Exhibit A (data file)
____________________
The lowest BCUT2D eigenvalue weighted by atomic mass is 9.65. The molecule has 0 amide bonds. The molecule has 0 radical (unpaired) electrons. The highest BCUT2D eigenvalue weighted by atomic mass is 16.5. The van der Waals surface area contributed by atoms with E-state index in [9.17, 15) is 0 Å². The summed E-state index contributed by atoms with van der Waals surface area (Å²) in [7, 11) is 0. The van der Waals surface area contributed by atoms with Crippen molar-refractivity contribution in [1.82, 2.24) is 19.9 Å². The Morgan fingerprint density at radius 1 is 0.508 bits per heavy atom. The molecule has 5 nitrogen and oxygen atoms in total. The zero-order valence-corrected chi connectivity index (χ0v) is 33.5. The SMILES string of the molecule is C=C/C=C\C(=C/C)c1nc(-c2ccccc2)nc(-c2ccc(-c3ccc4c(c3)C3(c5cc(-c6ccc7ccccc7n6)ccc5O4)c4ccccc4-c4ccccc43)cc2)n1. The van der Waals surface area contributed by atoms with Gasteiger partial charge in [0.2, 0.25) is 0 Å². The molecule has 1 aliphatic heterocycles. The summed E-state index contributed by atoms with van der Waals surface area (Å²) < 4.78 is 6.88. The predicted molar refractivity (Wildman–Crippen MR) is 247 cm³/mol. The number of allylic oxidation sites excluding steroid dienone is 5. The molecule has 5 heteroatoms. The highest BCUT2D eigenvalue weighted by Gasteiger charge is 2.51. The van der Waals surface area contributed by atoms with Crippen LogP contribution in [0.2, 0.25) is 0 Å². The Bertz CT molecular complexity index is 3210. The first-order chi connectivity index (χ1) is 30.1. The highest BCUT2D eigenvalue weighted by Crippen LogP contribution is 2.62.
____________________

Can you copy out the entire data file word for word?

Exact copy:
The lowest BCUT2D eigenvalue weighted by atomic mass is 9.65. The molecule has 0 amide bonds. The molecule has 0 radical (unpaired) electrons. The highest BCUT2D eigenvalue weighted by atomic mass is 16.5. The van der Waals surface area contributed by atoms with E-state index in [9.17, 15) is 0 Å². The summed E-state index contributed by atoms with van der Waals surface area (Å²) in [7, 11) is 0. The van der Waals surface area contributed by atoms with Crippen molar-refractivity contribution in [1.82, 2.24) is 19.9 Å². The Morgan fingerprint density at radius 1 is 0.508 bits per heavy atom. The molecule has 5 nitrogen and oxygen atoms in total. The zero-order valence-corrected chi connectivity index (χ0v) is 33.5. The SMILES string of the molecule is C=C/C=C\C(=C/C)c1nc(-c2ccccc2)nc(-c2ccc(-c3ccc4c(c3)C3(c5cc(-c6ccc7ccccc7n6)ccc5O4)c4ccccc4-c4ccccc43)cc2)n1. The van der Waals surface area contributed by atoms with Gasteiger partial charge in [0.2, 0.25) is 0 Å². The molecule has 1 aliphatic heterocycles. The summed E-state index contributed by atoms with van der Waals surface area (Å²) < 4.78 is 6.88. The predicted molar refractivity (Wildman–Crippen MR) is 247 cm³/mol. The number of allylic oxidation sites excluding steroid dienone is 5. The molecule has 5 heteroatoms. The highest BCUT2D eigenvalue weighted by Gasteiger charge is 2.51. The van der Waals surface area contributed by atoms with Crippen LogP contribution in [0.2, 0.25) is 0 Å². The Bertz CT molecular complexity index is 3210. The first-order chi connectivity index (χ1) is 30.1. The highest BCUT2D eigenvalue weighted by Crippen LogP contribution is 2.62.